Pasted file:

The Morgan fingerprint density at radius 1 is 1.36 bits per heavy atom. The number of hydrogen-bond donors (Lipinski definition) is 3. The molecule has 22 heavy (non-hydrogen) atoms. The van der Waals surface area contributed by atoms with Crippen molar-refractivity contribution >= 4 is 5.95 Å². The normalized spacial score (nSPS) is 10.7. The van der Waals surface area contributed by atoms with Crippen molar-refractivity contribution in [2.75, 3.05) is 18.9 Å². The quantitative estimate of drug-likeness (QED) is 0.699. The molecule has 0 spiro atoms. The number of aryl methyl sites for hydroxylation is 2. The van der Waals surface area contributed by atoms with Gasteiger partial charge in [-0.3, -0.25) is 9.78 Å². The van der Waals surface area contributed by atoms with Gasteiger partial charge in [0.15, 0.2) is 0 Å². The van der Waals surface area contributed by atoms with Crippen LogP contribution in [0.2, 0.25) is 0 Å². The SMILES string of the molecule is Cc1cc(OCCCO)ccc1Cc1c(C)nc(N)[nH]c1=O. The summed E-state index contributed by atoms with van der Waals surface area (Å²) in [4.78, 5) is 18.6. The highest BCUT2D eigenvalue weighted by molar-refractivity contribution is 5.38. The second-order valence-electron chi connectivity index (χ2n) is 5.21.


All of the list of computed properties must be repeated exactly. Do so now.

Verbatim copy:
The Morgan fingerprint density at radius 1 is 1.36 bits per heavy atom. The number of hydrogen-bond donors (Lipinski definition) is 3. The molecule has 22 heavy (non-hydrogen) atoms. The van der Waals surface area contributed by atoms with Crippen molar-refractivity contribution >= 4 is 5.95 Å². The normalized spacial score (nSPS) is 10.7. The van der Waals surface area contributed by atoms with Crippen molar-refractivity contribution in [2.75, 3.05) is 18.9 Å². The quantitative estimate of drug-likeness (QED) is 0.699. The molecule has 0 spiro atoms. The number of aryl methyl sites for hydroxylation is 2. The van der Waals surface area contributed by atoms with Gasteiger partial charge in [-0.3, -0.25) is 9.78 Å². The van der Waals surface area contributed by atoms with Gasteiger partial charge in [0.15, 0.2) is 0 Å². The van der Waals surface area contributed by atoms with Crippen LogP contribution in [0.2, 0.25) is 0 Å². The SMILES string of the molecule is Cc1cc(OCCCO)ccc1Cc1c(C)nc(N)[nH]c1=O. The summed E-state index contributed by atoms with van der Waals surface area (Å²) in [4.78, 5) is 18.6. The highest BCUT2D eigenvalue weighted by molar-refractivity contribution is 5.38. The second-order valence-electron chi connectivity index (χ2n) is 5.21.